Saturday, July 25, 2015

This week in birds - #166

A roundup of the week's news of birds and the environment:

The Cactus Wren is an especially raucous member of that large and raucous family.  It favors hot, dry, rocky habitats, the same kinds of places where cactus is found.  

The wren is well-named for it builds its large, untidy, distinctively wren-like nest in cacti, where it should be well-protected from most predators. Clever birds!

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A study of Cooper's Hawks that is under way in New Mexico is showing that the abundance of these hawks that prey on birds is tied to the availability of prey, not exactly an earthshaking conclusion I would think. The type of prey that they favor is exemplified by birds like the White-winged Dove. This explains why I have a Cooper's Hawk year-round in my yard and I see it most often when White-wings are prevalent in large numbers.


My resident Cooper's Hawk waiting in hiding (he thinks) for an unwary dove.

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National Moth Week is winding down but there is still time for you, the citizen scientist, to participate and report on the moths in your neighborhood.

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More than 70 percent of pollen and honey collected from foraging honeybees in Massachusetts showed contamination by pesticides containing neonicotinoids, the type of pesticide that has been linked to colony collapse disorder. 

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Bald Eagles, which had been extirpated on California's Channel Islands, have now been reintroduced there. A study of their diet found that they were preying heavily on seabird colonies on the islands in addition to taking fish. Efforts to conserve the seabird colonies have also apparently aided the eagles.

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And in other eagle news, a study of White-tailed Eagles in Germany shows that they do not compete with the fishermen of the area. The types of prey which they take are not the same as those sought by humans who fish. 

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The usual American summer hysteria about sharks has been fed by some unusual attacks on humans off the Atlantic coast. This latest find may provide an antidote.

This new species of shark, called a pocket shark, measures only six inches long and has been found by National Oceanic and Atmospheric Administration scientists in the Gulf of Mexico. It fits easily into one human hand. In the words of The New York Times headline, "You're going to need a smaller boat!"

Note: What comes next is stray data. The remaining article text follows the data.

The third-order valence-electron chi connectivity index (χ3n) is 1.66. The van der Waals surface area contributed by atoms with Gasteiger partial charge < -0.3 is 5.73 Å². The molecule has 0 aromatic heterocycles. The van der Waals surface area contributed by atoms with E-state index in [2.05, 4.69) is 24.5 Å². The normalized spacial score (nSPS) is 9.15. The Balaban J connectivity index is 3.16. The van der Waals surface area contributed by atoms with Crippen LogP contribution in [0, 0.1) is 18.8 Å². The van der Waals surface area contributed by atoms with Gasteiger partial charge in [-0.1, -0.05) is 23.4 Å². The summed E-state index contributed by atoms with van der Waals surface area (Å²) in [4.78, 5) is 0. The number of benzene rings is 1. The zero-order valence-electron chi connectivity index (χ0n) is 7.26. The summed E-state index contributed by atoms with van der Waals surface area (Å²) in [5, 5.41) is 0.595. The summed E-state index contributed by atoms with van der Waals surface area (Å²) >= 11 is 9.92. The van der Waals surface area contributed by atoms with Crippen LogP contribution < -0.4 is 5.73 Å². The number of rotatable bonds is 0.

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Snakes haven't always slithered. Their ancient ancestors had the ability to walk, as shown by a fossil snake found in a museum in Germany. This snake had four legs

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Dark plumage can make birds harder to see and increase their chances of survival in certain habitats. It is not surprising then to find that darker plumage is more prevalent among birds that are found on small islands.

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The orcas of Puget Sound are still endangered, but the latest count shows that their population has increased slightly.

Here's part of that increase. A baby orca leaps out of the water as shown in this picture from AP that made the rounds on the Internet this week.

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Horseshoe crabs are an ancient species, older than dinosaurs, and so they have survived much that Nature has thrown their way. Their biggest challenge, though, is humans and we still don't know if they will survive us. The survival of many migrating shorebirds is linked to them, so it is important that we do everything possible to see that they do survive, for their own sake as well as for the birds.

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Science continues to make progress in sequencing genomes of various animals. One of the latest to be sequenced is that strange little bird of New Zealand, the Brown Kiwi

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Offshore wind farms are raising hopes for a new dawn of clean energy production in the country.

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The emerald ash borer is an invasive green beetle that is laying waste to ash trees on the continent. It has spread to white fringetrees and entomologists believe its impact on them will be widespread.

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Barnegat Bay's Sedge Island State Wildlife Management Area, off the coast of New Jersey, is home to 25 to 30 nesting pairs of Ospreys this summer. 

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Shorebirds are well known for wandering far and wide across the planet and often turning up in unexpected places. This summer, some American shorebirds are showing up on the south coast of England. 



4 comments:

  1. That's a cute shark there, and love the pic of the orca calf breaching.

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    1. The baby orca leaping just seems like the definition of joy.

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  2. What a cute little Pocket Shark. I think the last time I saw a Cooper's Hawk was in New Mexico. (The Bosque del Apache Ntl Wildlife Refuge)

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    1. One of my very favorite wildlife refuges. I love to go there to see the cranes in the fall.

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